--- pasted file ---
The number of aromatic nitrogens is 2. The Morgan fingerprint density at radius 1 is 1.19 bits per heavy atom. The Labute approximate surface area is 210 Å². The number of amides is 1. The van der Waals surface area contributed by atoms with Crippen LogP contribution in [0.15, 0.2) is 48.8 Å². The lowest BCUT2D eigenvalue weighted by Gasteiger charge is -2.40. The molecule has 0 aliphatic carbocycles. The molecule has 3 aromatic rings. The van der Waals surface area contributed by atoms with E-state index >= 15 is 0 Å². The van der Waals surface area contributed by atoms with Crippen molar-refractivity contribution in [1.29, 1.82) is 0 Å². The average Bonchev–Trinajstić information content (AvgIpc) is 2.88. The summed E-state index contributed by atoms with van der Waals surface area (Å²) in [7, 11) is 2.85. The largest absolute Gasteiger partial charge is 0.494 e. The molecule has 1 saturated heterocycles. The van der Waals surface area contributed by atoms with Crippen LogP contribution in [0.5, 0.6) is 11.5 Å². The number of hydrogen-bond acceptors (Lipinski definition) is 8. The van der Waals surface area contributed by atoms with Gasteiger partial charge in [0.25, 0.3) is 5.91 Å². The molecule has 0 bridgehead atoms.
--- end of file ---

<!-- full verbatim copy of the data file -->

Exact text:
The number of aromatic nitrogens is 2. The Morgan fingerprint density at radius 1 is 1.19 bits per heavy atom. The Labute approximate surface area is 210 Å². The number of amides is 1. The van der Waals surface area contributed by atoms with Crippen LogP contribution in [0.15, 0.2) is 48.8 Å². The lowest BCUT2D eigenvalue weighted by Gasteiger charge is -2.40. The molecule has 0 aliphatic carbocycles. The molecule has 3 aromatic rings. The van der Waals surface area contributed by atoms with E-state index >= 15 is 0 Å². The van der Waals surface area contributed by atoms with Crippen molar-refractivity contribution in [1.29, 1.82) is 0 Å². The average Bonchev–Trinajstić information content (AvgIpc) is 2.88. The summed E-state index contributed by atoms with van der Waals surface area (Å²) in [7, 11) is 2.85. The largest absolute Gasteiger partial charge is 0.494 e. The molecule has 1 saturated heterocycles. The van der Waals surface area contributed by atoms with Crippen LogP contribution in [0.5, 0.6) is 11.5 Å². The number of hydrogen-bond acceptors (Lipinski definition) is 8. The van der Waals surface area contributed by atoms with Gasteiger partial charge in [0.25, 0.3) is 5.91 Å². The molecule has 0 bridgehead atoms.